Rogue Extrasolar Planet Discovered, Free-Floating Planet Discovered Only 100 Light Years Away

November 16, 2012 in Space

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A rogue free-floating planet, completely unattached to any star has been found by researchers working at the ESO’s Very Large Telescope and the Canada-France-Hawaii Telescope. This is the first confirmed observation of a planet wandering throughout space without a parent star, though such planets have long been theorized to exist in great quantities throughout the universe.

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This is also the closest such free-floating planet candidate yet discovered, at only about 100 light-years away. Because it is somewhat close and there are no bright stars located near it, researchers have actually been able to study its atmosphere in very great detail.

“Free-floating planets are planetary-mass objects that roam through space without any ties to a star. Possible examples of such objects have been found before, but without knowing their ages, it was not possible for astronomers to know whether they were really planets or brown dwarfs — ‘failed’ stars that lack the bulk to trigger the reactions that make stars shine.”

But the new object, currently named CFBDSIR2149, has changed that. The planet seems to be emerging from a nearby stream of young stars called the AB Doradus Moving Group.

The AB Doradus Moving Group is the nearest known group of this type, its stars move through space in tandem and are theorized to have formed near the same time. Since the planet is likely associated with this group — and therefore also likely young — it becomes possible to infer a lot about it. This includes its mass, temperature, and its atmospheric composition. There is still a small chance though that the association with the moving group is because of a common origin.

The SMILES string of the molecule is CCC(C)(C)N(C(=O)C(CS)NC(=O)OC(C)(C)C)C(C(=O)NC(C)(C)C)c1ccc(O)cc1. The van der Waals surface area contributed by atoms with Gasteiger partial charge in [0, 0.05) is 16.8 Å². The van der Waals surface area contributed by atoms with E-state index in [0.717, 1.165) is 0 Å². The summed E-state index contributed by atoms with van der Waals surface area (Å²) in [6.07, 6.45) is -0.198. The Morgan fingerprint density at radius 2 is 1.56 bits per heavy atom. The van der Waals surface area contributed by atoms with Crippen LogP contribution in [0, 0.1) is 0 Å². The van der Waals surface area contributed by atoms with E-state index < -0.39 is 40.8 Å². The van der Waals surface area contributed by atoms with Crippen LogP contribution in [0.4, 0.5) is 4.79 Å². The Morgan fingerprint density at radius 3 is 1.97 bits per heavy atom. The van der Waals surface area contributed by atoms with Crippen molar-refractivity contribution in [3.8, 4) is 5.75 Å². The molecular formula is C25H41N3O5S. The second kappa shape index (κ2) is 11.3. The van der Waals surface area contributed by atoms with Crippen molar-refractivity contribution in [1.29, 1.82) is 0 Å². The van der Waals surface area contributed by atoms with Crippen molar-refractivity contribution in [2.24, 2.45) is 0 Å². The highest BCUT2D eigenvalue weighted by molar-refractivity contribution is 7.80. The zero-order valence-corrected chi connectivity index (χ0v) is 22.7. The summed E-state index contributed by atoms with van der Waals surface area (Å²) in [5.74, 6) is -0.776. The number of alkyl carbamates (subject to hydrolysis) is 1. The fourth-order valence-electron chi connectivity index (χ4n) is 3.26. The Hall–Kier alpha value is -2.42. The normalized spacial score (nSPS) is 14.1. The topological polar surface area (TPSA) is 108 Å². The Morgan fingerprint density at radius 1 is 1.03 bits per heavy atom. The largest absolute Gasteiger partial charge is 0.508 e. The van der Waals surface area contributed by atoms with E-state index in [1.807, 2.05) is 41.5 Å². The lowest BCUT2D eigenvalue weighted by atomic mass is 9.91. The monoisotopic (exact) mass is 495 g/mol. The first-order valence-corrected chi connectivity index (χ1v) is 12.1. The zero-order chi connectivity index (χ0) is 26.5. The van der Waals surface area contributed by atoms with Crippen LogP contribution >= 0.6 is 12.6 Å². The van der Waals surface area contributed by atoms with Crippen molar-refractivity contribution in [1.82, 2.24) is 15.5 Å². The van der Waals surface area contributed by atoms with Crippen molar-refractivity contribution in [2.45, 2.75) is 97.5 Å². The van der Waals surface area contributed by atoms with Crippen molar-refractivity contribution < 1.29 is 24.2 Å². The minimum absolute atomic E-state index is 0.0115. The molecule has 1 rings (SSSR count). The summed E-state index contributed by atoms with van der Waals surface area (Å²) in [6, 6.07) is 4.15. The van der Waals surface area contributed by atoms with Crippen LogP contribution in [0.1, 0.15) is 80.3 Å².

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This is the first time that an isolated planetary mass object has ever been observed in a moving group.

“Looking for planets around their stars is akin to studying a firefly sitting one centimetre away from a distant, powerful car headlight,” says Philippe Delorme (Institut de planétologie et d’astrophysique de Grenoble, CNRS/Université Joseph Fourier, France), lead author of the new study. “This nearby free-floating object offered the opportunity to study the firefly in detail without the dazzling lights of the car messing everything up.”

It’s currently thought that free-floating objects such as CFBDSIR2149 are formed either as normal planets and are then ejected out of their star systems, or “as lone objects like the smallest stars or brown dwarfs.”

“These objects are important, as they can either help us understand more about how planets may be ejected from planetary systems, or how very light objects can arise from the star formation process,” says Philippe Delorme. “If this little object is a planet that has been ejected from its native system,” it brings to mind the possibility of panspermia, and the possibility of such wandering planets having had an impact on the development of life.

It’s possible that worlds such as this could be very common, perhaps as or more common than stars. And simply remaining invisible to us because the don’t give off light, there could potentially be some located very close to us that we have just not observed yet.

“If CFBDSIR2149 is not associated with the AB Doradus Moving Group it is trickier to be sure of its nature and properties, and it may instead be characterised as a small brown dwarf. Both scenarios represent important questions about how planets and stars form and behave.”

“Further work should confirm CFBDSIR2149 as a free-floating planet,” concludes Philippe Delorme. “This object could be used as a benchmark for understanding the physics of any similar exoplanets that are discovered by future special high-contrast imaging systems, including the SPHERE instrument that will be installed on the VLT.”

Source: European Southern Observatory

Image Credits: ESO/P. Delorme.; ESO/L. Calçada/P. Delorme/R. Saito/VVV Consortium

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